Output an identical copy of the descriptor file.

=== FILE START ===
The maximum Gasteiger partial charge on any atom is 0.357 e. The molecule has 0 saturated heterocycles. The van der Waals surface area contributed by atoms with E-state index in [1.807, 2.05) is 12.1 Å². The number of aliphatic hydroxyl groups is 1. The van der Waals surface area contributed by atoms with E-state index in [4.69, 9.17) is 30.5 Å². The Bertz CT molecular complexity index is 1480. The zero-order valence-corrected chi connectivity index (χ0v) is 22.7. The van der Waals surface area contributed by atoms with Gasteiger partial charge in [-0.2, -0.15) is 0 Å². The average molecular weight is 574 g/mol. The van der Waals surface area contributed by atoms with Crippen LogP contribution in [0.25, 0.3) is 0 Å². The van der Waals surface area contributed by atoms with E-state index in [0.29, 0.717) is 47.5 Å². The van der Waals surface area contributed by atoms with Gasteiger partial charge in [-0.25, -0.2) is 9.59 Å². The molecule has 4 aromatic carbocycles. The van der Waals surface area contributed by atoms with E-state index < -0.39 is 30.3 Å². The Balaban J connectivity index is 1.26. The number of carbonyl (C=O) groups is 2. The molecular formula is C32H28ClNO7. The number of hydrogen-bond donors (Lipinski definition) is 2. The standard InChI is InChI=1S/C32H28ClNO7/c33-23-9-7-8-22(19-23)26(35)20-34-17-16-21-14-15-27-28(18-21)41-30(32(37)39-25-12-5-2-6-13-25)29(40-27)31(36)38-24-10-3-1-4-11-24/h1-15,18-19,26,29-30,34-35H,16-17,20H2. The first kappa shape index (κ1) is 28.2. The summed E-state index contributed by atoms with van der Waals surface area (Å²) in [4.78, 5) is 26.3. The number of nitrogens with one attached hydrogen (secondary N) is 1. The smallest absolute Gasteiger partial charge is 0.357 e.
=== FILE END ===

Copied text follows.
The maximum Gasteiger partial charge on any atom is 0.357 e. The molecule has 0 saturated heterocycles. The van der Waals surface area contributed by atoms with E-state index in [1.807, 2.05) is 12.1 Å². The number of aliphatic hydroxyl groups is 1. The van der Waals surface area contributed by atoms with E-state index in [4.69, 9.17) is 30.5 Å². The Bertz CT molecular complexity index is 1480. The zero-order valence-corrected chi connectivity index (χ0v) is 22.7. The van der Waals surface area contributed by atoms with Gasteiger partial charge in [-0.2, -0.15) is 0 Å². The average molecular weight is 574 g/mol. The van der Waals surface area contributed by atoms with Crippen LogP contribution in [0.25, 0.3) is 0 Å². The van der Waals surface area contributed by atoms with E-state index in [0.29, 0.717) is 47.5 Å². The van der Waals surface area contributed by atoms with Gasteiger partial charge in [-0.25, -0.2) is 9.59 Å². The molecule has 4 aromatic carbocycles. The van der Waals surface area contributed by atoms with E-state index < -0.39 is 30.3 Å². The Balaban J connectivity index is 1.26. The number of carbonyl (C=O) groups is 2. The molecular formula is C32H28ClNO7. The number of hydrogen-bond donors (Lipinski definition) is 2. The standard InChI is InChI=1S/C32H28ClNO7/c33-23-9-7-8-22(19-23)26(35)20-34-17-16-21-14-15-27-28(18-21)41-30(32(37)39-25-12-5-2-6-13-25)29(40-27)31(36)38-24-10-3-1-4-11-24/h1-15,18-19,26,29-30,34-35H,16-17,20H2. The first kappa shape index (κ1) is 28.2. The summed E-state index contributed by atoms with van der Waals surface area (Å²) in [4.78, 5) is 26.3. The number of nitrogens with one attached hydrogen (secondary N) is 1. The smallest absolute Gasteiger partial charge is 0.357 e.